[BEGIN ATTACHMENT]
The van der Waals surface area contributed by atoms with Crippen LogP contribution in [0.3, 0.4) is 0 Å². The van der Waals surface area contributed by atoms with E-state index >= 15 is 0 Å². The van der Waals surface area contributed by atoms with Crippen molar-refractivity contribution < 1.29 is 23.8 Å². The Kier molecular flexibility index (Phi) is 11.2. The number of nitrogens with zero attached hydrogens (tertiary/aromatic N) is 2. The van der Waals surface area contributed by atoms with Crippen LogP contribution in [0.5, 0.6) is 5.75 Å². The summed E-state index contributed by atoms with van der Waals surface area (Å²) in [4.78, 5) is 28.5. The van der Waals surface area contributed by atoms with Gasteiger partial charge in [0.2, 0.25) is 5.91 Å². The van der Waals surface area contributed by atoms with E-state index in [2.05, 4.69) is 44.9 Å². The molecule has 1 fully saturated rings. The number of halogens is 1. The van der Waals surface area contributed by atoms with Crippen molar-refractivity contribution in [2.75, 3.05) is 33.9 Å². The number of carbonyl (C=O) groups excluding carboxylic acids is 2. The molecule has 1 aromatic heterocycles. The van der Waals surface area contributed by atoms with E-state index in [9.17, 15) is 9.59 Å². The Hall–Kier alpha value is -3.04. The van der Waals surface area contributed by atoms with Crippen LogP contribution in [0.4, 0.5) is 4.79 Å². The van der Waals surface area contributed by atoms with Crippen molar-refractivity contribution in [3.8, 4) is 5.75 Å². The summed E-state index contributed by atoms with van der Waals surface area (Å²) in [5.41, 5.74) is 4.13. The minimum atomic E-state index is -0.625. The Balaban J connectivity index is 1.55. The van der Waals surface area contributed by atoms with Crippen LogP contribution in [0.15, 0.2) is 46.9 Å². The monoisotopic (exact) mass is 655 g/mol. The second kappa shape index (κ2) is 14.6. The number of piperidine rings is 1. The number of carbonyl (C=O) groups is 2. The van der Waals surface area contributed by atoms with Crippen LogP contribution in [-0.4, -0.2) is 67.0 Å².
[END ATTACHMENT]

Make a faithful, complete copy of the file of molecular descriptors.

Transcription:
The van der Waals surface area contributed by atoms with Crippen LogP contribution in [0.3, 0.4) is 0 Å². The van der Waals surface area contributed by atoms with E-state index >= 15 is 0 Å². The van der Waals surface area contributed by atoms with Crippen molar-refractivity contribution < 1.29 is 23.8 Å². The Kier molecular flexibility index (Phi) is 11.2. The number of nitrogens with zero attached hydrogens (tertiary/aromatic N) is 2. The van der Waals surface area contributed by atoms with Crippen LogP contribution in [0.5, 0.6) is 5.75 Å². The summed E-state index contributed by atoms with van der Waals surface area (Å²) in [4.78, 5) is 28.5. The van der Waals surface area contributed by atoms with Gasteiger partial charge in [0.2, 0.25) is 5.91 Å². The van der Waals surface area contributed by atoms with E-state index in [2.05, 4.69) is 44.9 Å². The molecule has 1 fully saturated rings. The number of halogens is 1. The van der Waals surface area contributed by atoms with Crippen molar-refractivity contribution in [2.75, 3.05) is 33.9 Å². The number of carbonyl (C=O) groups excluding carboxylic acids is 2. The molecule has 1 aromatic heterocycles. The van der Waals surface area contributed by atoms with E-state index in [9.17, 15) is 9.59 Å². The Hall–Kier alpha value is -3.04. The van der Waals surface area contributed by atoms with Crippen LogP contribution in [0.4, 0.5) is 4.79 Å². The van der Waals surface area contributed by atoms with Crippen molar-refractivity contribution in [3.8, 4) is 5.75 Å². The summed E-state index contributed by atoms with van der Waals surface area (Å²) in [5.41, 5.74) is 4.13. The minimum atomic E-state index is -0.625. The Balaban J connectivity index is 1.55. The van der Waals surface area contributed by atoms with Crippen LogP contribution in [0.15, 0.2) is 46.9 Å². The monoisotopic (exact) mass is 655 g/mol. The second kappa shape index (κ2) is 14.6. The number of piperidine rings is 1. The number of carbonyl (C=O) groups is 2. The van der Waals surface area contributed by atoms with Crippen LogP contribution in [-0.4, -0.2) is 67.0 Å².